Posted by Tenants and Workers United – Inquilinos y Trabajadores Unidos on Wednesday, July 1, 2020

Photo via Alexandria Sheriff’s Office

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Alexandria’s poorest neighborhoods have been hardest hit by COVID-19, and renters from Arlandria and the West End rallied in front of the city’s courthouse today (July 1) to ask Governor Ralph Northam to extend the moratorium on evictions, which expired on June 28.

Sami Bourma lives in the Southern Towers apartment complex in the West End, and has not paid rent since March. He has two children, his wife is four months pregnant, and he has been unable to work as an Uber driver. He’s also an organizer with UNITE HERE Local 23, which represents some residents in the buildings.

“There are hundreds of people who live at Southern Towers and a lot of them are like me,” Bourma told ALXnow. “I am getting $750 a month for unemployment. That pays for almost nothing and we need to survive.”

The areas of the city with the leading number of cases are the 22304 and 22305 ZIP codes, which include the West End and Arlandria, Potomac Yard and Potomac West neighborhoods, according to the Virginia Department of Health.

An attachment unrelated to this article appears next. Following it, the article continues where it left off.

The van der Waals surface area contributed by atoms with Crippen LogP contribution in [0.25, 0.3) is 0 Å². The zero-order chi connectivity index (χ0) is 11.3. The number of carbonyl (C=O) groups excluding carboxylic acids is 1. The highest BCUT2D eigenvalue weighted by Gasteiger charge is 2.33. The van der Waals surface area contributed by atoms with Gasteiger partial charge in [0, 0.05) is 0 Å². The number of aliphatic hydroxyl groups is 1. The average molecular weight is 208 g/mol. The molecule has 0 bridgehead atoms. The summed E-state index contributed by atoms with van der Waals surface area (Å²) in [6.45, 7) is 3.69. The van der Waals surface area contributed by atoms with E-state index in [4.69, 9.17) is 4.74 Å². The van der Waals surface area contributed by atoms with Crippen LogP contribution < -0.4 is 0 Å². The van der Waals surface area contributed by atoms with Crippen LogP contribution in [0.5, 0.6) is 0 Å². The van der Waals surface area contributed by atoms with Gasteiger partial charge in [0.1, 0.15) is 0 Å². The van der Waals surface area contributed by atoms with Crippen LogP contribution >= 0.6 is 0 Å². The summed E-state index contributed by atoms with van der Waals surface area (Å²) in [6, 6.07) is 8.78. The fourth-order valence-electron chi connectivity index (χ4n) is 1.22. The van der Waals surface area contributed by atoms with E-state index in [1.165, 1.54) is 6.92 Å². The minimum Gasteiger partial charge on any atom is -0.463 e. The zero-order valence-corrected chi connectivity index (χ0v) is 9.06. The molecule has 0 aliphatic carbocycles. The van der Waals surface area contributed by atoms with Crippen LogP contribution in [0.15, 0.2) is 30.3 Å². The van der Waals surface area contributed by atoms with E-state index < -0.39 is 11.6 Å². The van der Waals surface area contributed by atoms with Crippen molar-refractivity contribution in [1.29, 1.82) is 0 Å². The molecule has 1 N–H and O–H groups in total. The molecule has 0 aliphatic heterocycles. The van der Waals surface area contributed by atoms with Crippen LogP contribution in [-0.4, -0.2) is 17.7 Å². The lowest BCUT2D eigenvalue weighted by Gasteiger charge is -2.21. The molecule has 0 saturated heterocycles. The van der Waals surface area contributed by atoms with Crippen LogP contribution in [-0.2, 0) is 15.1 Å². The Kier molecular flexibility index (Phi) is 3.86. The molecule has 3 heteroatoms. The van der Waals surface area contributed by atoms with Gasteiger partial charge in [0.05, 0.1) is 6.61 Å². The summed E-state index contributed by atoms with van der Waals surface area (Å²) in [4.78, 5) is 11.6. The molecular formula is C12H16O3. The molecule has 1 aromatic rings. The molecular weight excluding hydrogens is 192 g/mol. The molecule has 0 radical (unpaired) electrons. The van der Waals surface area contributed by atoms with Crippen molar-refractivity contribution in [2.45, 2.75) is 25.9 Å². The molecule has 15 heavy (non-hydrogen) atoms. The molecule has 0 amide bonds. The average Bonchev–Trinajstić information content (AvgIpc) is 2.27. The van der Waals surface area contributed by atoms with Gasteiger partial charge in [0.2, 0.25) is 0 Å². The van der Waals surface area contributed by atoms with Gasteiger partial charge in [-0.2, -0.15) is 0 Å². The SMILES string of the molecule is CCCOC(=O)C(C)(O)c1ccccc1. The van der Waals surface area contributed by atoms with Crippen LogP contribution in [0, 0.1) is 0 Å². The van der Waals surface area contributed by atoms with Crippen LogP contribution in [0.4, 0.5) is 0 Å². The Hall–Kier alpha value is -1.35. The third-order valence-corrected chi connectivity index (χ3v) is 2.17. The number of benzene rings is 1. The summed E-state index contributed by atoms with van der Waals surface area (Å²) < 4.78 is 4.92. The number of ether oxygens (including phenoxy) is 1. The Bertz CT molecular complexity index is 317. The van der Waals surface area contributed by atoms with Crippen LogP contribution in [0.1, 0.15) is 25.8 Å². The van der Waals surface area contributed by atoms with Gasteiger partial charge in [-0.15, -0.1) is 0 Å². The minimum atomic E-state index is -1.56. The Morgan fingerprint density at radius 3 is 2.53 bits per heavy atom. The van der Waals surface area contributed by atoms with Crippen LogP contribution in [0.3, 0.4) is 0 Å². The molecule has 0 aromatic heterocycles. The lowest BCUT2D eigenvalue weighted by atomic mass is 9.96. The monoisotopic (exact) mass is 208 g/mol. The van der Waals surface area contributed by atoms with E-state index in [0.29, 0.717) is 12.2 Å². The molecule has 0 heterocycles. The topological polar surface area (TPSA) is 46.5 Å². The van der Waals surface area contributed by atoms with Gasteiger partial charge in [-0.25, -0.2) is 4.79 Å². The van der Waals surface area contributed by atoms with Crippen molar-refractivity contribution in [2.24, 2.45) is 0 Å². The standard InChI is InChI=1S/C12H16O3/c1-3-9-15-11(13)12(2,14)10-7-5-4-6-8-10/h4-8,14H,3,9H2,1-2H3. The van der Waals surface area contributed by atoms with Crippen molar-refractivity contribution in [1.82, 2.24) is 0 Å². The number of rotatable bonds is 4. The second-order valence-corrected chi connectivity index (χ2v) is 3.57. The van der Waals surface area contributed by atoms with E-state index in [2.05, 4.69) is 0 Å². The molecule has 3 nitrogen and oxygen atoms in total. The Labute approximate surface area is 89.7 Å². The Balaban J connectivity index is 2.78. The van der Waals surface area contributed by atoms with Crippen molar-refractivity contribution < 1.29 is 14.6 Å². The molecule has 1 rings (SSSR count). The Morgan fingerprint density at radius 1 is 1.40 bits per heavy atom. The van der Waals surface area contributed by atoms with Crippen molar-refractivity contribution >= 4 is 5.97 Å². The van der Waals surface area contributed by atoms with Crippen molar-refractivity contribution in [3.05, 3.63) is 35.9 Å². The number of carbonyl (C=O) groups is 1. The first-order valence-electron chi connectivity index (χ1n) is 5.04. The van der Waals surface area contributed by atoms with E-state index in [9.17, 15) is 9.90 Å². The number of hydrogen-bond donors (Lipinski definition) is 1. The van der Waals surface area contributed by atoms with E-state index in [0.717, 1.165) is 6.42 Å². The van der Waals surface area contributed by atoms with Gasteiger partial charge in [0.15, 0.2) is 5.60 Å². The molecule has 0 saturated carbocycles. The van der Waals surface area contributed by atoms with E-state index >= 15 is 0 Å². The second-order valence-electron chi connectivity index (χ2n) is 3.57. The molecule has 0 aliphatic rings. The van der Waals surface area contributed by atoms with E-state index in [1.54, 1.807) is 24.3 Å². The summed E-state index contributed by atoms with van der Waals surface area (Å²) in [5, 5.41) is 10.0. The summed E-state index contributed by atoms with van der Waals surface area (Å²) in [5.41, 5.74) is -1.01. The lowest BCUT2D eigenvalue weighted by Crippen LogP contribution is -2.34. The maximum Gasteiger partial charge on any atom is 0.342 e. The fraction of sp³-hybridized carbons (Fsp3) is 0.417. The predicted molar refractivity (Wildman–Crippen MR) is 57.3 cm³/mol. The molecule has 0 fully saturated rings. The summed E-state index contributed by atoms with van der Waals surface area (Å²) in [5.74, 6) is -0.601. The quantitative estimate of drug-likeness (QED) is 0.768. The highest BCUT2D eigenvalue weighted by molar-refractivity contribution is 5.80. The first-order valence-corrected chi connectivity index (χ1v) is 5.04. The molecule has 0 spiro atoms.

Northam has requested that the moratorium be extended to July 20 — a move that Mayor Justin Wilson supports.

‪The extraordinary financial pressure facing residents of Alexandria who are experiencing unemployment or loss of income…

Posted by Justin Wilson on Friday, June 26, 2020

New Virginia Majority organizer Thomas Assefa said that his organization is also calling on Northam to approve $1 billion to fully fund an eviction protection program.